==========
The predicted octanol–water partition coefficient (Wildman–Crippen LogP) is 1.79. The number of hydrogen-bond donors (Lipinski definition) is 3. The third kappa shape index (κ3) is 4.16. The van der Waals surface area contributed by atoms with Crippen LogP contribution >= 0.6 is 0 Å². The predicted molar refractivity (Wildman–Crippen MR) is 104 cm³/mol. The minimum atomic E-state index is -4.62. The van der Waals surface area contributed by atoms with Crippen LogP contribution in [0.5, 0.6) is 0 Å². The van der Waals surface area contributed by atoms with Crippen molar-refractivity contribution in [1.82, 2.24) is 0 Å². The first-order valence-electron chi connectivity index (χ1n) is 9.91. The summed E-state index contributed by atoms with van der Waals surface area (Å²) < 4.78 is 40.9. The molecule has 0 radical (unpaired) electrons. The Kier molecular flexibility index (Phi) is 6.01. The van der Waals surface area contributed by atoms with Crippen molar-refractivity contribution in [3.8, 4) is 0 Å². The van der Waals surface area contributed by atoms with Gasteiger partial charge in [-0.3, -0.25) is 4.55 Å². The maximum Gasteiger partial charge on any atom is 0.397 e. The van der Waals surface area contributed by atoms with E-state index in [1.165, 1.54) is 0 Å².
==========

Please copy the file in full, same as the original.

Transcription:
The predicted octanol–water partition coefficient (Wildman–Crippen LogP) is 1.79. The number of hydrogen-bond donors (Lipinski definition) is 3. The third kappa shape index (κ3) is 4.16. The van der Waals surface area contributed by atoms with Crippen LogP contribution >= 0.6 is 0 Å². The predicted molar refractivity (Wildman–Crippen MR) is 104 cm³/mol. The minimum atomic E-state index is -4.62. The van der Waals surface area contributed by atoms with Crippen LogP contribution in [0.5, 0.6) is 0 Å². The van der Waals surface area contributed by atoms with Crippen molar-refractivity contribution in [1.82, 2.24) is 0 Å². The first-order valence-electron chi connectivity index (χ1n) is 9.91. The summed E-state index contributed by atoms with van der Waals surface area (Å²) < 4.78 is 40.9. The molecule has 0 radical (unpaired) electrons. The Kier molecular flexibility index (Phi) is 6.01. The van der Waals surface area contributed by atoms with Crippen molar-refractivity contribution in [3.8, 4) is 0 Å². The van der Waals surface area contributed by atoms with Gasteiger partial charge in [-0.3, -0.25) is 4.55 Å². The maximum Gasteiger partial charge on any atom is 0.397 e. The van der Waals surface area contributed by atoms with E-state index in [1.165, 1.54) is 0 Å².